A step too far?


So much has been written about the mark-to-market losses chalked up by proprietary trading desks and hedge funds in May. Back then, the downgrades of General Motors and Ford to junk status by Standard & Poor's caused an unexpected shift in the correlation market, triggering losses for dealers that had followed a long equity/short mezzanine trading strategy.

Where hedge funds have suffered, traditional asset managers now enter. Fortis Investments, the asset management company of Dutch-Belgian financial services group Fortis, has just launched a structured credit fund that will make correlation plays by going long and short tranches of the Dow Jones CDX and iTraxx credit derivatives indexes (see pages 20–22).

It follows in the footsteps of London-based Cheyne Capital, which launched a similar fund earlier this year in conjunction with JP Morgan. Cheyne Capital, however, is a hedge fund that specialises in convertible bonds, credit and asset-backed securities. Fortis Investments is more of a traditional asset management firm – albeit one with experience in collateralised debt obligations (CDO) and convertible bonds.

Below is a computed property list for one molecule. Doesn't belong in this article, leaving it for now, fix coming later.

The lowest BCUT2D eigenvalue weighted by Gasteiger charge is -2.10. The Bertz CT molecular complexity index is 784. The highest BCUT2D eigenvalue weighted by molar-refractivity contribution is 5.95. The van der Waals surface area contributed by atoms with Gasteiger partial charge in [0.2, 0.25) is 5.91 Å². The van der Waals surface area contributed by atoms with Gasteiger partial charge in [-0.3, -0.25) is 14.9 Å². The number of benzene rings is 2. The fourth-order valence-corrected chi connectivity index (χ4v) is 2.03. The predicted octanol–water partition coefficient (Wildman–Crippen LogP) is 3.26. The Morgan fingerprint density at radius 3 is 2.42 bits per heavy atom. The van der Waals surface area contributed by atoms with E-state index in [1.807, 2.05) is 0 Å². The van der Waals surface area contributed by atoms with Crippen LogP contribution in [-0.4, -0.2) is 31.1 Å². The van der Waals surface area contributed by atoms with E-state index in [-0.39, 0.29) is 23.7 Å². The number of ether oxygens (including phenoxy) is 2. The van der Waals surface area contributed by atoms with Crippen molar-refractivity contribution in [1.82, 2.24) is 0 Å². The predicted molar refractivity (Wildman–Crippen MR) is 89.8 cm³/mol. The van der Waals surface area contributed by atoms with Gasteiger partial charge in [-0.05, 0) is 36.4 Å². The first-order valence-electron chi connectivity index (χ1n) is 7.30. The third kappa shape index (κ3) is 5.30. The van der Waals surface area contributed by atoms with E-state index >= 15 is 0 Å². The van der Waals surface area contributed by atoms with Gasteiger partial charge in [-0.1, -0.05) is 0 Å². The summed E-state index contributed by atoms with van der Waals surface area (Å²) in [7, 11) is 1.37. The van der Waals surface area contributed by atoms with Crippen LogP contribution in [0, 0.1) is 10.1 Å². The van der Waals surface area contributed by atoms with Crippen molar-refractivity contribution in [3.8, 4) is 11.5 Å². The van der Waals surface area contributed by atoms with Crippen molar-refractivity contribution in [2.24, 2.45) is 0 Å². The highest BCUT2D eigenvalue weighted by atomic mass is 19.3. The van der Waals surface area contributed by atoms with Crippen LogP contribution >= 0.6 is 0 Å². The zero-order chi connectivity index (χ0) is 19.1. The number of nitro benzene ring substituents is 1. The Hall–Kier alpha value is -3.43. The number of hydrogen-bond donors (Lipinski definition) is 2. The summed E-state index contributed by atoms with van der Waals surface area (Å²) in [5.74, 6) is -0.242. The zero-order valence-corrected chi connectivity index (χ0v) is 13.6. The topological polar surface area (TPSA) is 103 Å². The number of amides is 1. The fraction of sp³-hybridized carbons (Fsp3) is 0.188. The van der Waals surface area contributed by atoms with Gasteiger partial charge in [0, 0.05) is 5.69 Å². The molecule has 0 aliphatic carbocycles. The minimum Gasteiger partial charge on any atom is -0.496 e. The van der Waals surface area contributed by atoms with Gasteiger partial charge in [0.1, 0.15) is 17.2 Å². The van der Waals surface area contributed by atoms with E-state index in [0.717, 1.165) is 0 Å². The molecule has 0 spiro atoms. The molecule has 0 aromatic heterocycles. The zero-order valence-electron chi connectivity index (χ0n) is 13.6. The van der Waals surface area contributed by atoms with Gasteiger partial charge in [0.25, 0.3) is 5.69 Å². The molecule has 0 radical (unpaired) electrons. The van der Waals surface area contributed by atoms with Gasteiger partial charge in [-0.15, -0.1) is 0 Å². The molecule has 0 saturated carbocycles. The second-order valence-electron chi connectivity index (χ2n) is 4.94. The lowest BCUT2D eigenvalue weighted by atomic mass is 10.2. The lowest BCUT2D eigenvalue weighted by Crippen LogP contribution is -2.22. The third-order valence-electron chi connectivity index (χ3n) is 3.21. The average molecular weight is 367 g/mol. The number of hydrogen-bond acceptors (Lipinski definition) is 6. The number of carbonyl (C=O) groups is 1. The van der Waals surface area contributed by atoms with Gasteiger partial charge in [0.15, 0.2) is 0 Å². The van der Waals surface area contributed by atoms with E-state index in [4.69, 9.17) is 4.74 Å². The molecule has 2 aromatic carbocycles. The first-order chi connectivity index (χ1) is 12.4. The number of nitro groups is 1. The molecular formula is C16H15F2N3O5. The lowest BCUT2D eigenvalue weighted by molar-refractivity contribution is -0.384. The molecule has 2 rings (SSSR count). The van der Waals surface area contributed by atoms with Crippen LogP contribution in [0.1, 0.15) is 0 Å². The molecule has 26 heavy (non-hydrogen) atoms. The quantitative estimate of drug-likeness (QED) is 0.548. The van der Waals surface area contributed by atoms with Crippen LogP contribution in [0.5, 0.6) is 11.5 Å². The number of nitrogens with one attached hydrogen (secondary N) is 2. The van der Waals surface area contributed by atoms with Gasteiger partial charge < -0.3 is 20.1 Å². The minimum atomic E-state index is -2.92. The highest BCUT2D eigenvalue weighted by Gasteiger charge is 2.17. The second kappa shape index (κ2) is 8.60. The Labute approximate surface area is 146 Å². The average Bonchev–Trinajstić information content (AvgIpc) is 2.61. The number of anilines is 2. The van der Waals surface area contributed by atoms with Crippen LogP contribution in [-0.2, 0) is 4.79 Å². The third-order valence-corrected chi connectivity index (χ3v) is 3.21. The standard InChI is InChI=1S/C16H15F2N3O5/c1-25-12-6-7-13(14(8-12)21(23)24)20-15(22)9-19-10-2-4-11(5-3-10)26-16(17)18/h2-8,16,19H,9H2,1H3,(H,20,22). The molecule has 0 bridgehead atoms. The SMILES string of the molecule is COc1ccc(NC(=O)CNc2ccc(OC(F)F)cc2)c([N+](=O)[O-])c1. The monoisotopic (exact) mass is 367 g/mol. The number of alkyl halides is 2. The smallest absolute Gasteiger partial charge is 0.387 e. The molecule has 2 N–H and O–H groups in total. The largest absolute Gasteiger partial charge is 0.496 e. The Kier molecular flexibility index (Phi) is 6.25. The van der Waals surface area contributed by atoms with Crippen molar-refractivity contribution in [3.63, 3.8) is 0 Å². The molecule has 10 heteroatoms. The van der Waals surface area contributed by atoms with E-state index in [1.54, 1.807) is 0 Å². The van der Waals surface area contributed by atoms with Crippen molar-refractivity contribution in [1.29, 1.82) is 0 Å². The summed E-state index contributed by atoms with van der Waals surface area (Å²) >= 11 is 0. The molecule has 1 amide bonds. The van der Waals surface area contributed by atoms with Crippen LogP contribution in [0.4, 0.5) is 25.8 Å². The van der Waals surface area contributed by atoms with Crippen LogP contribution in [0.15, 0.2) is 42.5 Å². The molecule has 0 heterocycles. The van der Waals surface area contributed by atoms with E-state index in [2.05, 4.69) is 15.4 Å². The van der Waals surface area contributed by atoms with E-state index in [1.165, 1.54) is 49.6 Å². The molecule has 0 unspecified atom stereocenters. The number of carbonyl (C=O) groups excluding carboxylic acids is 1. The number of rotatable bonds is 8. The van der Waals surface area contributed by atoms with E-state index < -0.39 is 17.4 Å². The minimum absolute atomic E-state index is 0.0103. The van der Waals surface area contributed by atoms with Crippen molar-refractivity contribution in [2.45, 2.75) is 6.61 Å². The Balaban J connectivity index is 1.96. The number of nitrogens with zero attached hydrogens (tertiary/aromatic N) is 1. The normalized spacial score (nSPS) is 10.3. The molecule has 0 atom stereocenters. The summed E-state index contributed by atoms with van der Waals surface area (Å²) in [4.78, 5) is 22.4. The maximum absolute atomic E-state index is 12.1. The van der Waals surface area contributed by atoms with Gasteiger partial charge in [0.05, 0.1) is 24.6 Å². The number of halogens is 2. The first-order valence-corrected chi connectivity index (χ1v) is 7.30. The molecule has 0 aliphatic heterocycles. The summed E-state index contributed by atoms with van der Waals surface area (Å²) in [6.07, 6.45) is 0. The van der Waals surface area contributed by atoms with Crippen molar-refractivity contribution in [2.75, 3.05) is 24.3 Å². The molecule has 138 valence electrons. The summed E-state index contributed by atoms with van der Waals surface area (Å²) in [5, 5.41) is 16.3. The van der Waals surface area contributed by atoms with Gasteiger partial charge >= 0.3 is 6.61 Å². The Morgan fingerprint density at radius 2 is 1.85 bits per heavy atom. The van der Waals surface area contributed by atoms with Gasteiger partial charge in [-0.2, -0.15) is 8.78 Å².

If the correlation market can trip up hedge fund managers and prop dealers, is it wise for a mainstream asset management company to offer correlation products to a potentially wider spectrum of institutional investors? Opinions are divided. Some reckon that correlation is still too vague, too little understood, opaque and volatile. Indeed, since the market dislocation in May, even veteran CDO investors have been clamouring to learn more about correlation – from simple definitions, to how it affects CDO pricing. Given this lack of familiarity, other CDO specialists such as Axa Investment Managers have considered – and rejected – putting together a correlation fund.

Others, however, point out that the correlation market has come a long way, even since the dislocation in May. Far from being opaque, correlation levels can now be observed through the index tranche market, which has become increasingly liquid over the past 18 months. In fact, some participants argue that events such as those in May can create opportunities for funds, so long as they are run by experienced asset managers.

There's no doubt that correlation remains a hazy concept for many investors, but if there's sufficient interest, other asset management companies are sure to dip their toes into the market. Quite how they will perform in the face of another correlation crisis, however, remains to be seen.

Nick Sawyer, Editor

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